Evangelism. That word perhaps has a negative sound when it hits our ears, especially if we picture the Bible-waving, criticizing, loud person on the street corner. That is certainly not what I mean by evangelism. What I mean by evangelism is the willingness and openness to listen to other stories and to tell others about Jesus. It is about sharing the good news of how Jesus has impacted your life and how the Church family has played a role in your life, so that others may come to the knowledge and love of Christ (Ephesians 3:19). 

I feel a renewed sense of energy towards evangelism because of last month’s
Annual Convention for both clergy and lay people in the Diocese of Virginia.
Our responsibility at that convention is to yearly discuss, ask questions,
make decisions, and report back to you, on behalf of the wider church,
representing each of the parishes in the Episcopal Diocese of Virginia.
Furthermore, the convention offers opportunities to listen, learn, and grow in small groups and workshops. The theme around convention was “walk in love”, as you hear Rob or me say every Sunday before the Offertory: “Walk in love as Christ loved us and gave himself for us, an offering and sacrifice to God” (found in Ephesians 5:2 and in our Prayer Book!). As you can imagine, part of that theme of walking in love gave way to many discussions on evangelism.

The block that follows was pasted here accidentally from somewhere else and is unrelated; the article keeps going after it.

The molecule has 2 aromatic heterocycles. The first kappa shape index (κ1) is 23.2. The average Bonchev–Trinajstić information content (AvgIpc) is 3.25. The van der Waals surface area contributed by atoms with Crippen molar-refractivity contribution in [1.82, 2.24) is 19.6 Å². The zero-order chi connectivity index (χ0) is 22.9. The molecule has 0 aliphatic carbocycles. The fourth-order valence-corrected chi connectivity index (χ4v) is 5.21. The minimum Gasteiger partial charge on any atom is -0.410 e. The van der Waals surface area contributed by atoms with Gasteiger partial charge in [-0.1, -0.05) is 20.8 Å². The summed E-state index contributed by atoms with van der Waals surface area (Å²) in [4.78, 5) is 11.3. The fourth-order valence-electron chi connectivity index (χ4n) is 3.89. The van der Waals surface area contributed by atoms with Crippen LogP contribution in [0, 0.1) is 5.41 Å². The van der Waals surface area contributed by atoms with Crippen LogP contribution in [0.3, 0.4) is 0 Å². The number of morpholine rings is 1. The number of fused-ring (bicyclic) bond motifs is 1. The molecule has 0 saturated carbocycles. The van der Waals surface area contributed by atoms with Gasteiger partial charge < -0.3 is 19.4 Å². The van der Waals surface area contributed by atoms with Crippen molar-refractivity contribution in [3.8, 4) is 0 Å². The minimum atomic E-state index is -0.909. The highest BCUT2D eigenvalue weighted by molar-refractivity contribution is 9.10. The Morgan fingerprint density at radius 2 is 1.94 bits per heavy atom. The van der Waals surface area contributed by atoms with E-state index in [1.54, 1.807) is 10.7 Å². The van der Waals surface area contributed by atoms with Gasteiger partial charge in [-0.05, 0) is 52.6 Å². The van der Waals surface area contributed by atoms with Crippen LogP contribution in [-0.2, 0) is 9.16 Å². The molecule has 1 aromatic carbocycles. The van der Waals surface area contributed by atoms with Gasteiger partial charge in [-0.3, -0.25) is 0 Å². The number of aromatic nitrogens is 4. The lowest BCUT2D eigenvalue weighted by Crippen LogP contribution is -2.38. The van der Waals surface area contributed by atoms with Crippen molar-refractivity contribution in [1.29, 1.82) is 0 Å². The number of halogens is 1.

So, why is evangelism pertinent to each of us as members of the Body of Christ? For me, the answer is threefold. First, Jesus calls us as His followers to proclaim the Gospel in word and action. As the Rt. Reverend Robert Wright, Bishop of the Diocese of Atlanta, says, “Jesus never said, ‘Wait and welcome.’ He said, ‘Go and make!’” As the Church, we can’t sit and wait for people to come to us. We must go to them. Secondly, evangelism helps us practice articulating our faith. We don’t always have the opportunity to talk about our faith, stating out loud what we believe, what things we may struggle with, and how we move forward as Christians. Evangelism gives us the space to share our stories of faith. Finally, because Jesus has touched our lives, we have the responsibility and indeed, the joy, to share that good news with others. This is not about bragging or making others uncomfortable. We have experienced Christ, in Holy Scripture, in the Communion bread and wine, in our neighbors, and perhaps in other ways; why should we keep that experience to ourselves? Evangelism is the way for us to share the good news of Jesus Christ with everybody we meet.